In response to the criticism by "crimper", might I make a few points that other reviewers of the Restaurant Act were able to perceive without prompting.
The shoot for the Restaurant Act consisted of a dead audience of "magic veterans". Remarks by one of my "helpers" shows this clearly. I agree that the performace was indeed not up to scratch. The audience, who had watched two DAYS of magic and were practically numb was one reason. Another is the fact that the editor of that tape chose to use the SECOND take, not the first.
Another important point is that the tape was designed to ILLUSTRATE a restaurant act, not ENTERTAIN with one. Yes, I would have been happier if they had used the first take but the main point of the tape was still achieved.
Regarding my Chop Cup routine itself, I have heard your opinion expressed by other internet critics (all with pseudonyms, incidentally). It would be easy for me to get pissed off and start attacking you. I won't do that. You are entitled to your opinion and welcome to share it. Please read what follows in the spirit it is intended.
"Lean Chop" (the routine at the end of my act) was developed over several years. It's title refers to it's nature. It has been trimmed of all the fat until it is as direct and powerful as possible. It is also designed to be performed quickly, when necessary.The Don Alan elements (that I inherited by way of Paul Daniels' routine) were used because I liked the idea of beating them silly before hitting them with the climax.
There are many high points in this routine. The opening feint, and final appearance of the ball are both very, VERY strong. In fact the final appearance utilizes the empty cup (with ball secretly attached) principle very well. It allows me to show the cup empty in such a way that the appearance of the ball immediately after does not make the method obvious (lay people ARE able to deduce).
This final appearance of the ball, using the chop cup's power to the full, covers the first load very well indeed. The first load, then covers the second equally well.
I have good reason to defend this routine.
To begin with, I have developed and used it for over 12 years. I am proud of it because of it's SIMPLICITY. It is direct and effective and guarantees a strong finish. In the last month alone I have probaly performed that routine for over two thousand people (eight to ten tables of ten or more people per night for four weeks) and I know it's true value.
You, on the other hand, watched a tape. Furthermore, you watched that tape without making allowances for the problems that seem (to most people, at least) obvious.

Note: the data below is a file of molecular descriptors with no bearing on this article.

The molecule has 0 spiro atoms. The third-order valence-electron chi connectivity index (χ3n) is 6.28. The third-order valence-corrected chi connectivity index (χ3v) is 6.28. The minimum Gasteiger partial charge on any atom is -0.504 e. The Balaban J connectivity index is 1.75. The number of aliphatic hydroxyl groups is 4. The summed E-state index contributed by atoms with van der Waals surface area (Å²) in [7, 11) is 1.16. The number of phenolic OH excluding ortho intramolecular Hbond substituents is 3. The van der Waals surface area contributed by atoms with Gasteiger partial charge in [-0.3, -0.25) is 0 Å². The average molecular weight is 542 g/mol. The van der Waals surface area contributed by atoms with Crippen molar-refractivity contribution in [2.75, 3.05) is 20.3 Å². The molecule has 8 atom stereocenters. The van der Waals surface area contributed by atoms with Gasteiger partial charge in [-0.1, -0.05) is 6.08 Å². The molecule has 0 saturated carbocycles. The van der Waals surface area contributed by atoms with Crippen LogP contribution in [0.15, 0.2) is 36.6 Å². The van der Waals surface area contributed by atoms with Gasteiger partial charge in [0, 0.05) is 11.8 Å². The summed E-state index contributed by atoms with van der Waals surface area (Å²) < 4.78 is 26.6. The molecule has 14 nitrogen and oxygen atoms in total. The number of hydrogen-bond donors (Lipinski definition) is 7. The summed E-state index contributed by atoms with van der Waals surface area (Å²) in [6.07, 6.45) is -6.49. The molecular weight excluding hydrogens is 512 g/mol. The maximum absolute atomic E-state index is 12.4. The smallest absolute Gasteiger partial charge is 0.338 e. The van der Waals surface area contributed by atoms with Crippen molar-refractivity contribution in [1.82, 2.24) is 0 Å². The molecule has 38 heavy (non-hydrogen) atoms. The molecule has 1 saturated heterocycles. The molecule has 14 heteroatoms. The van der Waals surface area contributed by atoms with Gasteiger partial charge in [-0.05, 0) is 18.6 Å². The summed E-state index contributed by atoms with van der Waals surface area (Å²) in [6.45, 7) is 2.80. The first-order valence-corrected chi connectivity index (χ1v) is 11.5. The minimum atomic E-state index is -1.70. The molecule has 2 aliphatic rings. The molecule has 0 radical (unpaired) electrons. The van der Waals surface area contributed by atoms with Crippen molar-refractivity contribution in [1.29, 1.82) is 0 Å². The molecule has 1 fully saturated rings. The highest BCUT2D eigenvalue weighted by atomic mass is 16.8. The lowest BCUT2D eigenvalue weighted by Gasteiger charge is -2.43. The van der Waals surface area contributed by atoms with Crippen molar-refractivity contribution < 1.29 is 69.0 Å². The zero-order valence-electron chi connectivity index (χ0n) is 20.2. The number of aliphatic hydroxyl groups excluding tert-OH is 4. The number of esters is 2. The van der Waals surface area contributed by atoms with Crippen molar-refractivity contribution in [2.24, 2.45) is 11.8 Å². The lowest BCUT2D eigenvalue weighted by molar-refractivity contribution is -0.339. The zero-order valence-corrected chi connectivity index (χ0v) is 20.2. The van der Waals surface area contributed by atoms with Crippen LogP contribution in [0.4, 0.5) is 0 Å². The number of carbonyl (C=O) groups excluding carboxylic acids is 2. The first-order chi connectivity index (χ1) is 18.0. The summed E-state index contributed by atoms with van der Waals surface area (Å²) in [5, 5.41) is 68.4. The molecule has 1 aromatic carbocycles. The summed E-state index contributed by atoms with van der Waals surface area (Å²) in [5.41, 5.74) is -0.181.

This might hurt my feelings but more than that it disappoints me.
Here is a simple fact - magicians appreciate new and intriguing methods. Audiences appreciate strong, powerful effects. Everything on that tape is strong and powerful, routined for the tablehopping performer. That's what is advertised on the box.
Some magicians have dismissed my routine BECAUSE of it's simplicity, the very quality that makes it valuable to a working pro.
If we could have had a camera crew follow me around an event or restaurant gig we would have captured a good show - instead we included an ILLUSTRATION of the act, performed in a DIFFERENT environment to the one intended.
It is very difficult for a video producer to supply his performers with a live audience of people capable of acting naturally in front of the camera. As a result, the performer has to go out and face a group of people giving off a strangely muted energy - they are conscious of the environment.
When performing so called "commercial" magic this is especially difficult (everyone in my audience knew the sponge balls - most knew the cups and balls and at least one was well aware of the card to wallet - all effects that rely to some degree on an element of surprise).
Often, the best case scenario is a couple of audience members capable of acting well. A better solution is to lubricate the crowd with some alcohol prior to filming.
Usually, when faced with a more (lets say) sophisticated audience, I use material they haven't seen before or that bears repeated viewing. Pretty hard to do when filming a video of a commercial act using four accepted classics of magic.
So, whilst I appreciate you not liking the "challenge" approach, I must take issue with your appraisel of my routine, for which you paid about $25 but has earned me far more than that, thanks to the qualities listed above.
For the poor performance I WILL apologise - I only had two bites at the cherry and the porrer of the two was shown. For the handlings and construction I make no apologies what-so-ever.
PS - check John Bannon's book Impossibilia for an interesting Chop Cup routine. I will also feature two effects in a forthcoming book that use the chop cup in a very different manner (no balls or final loads).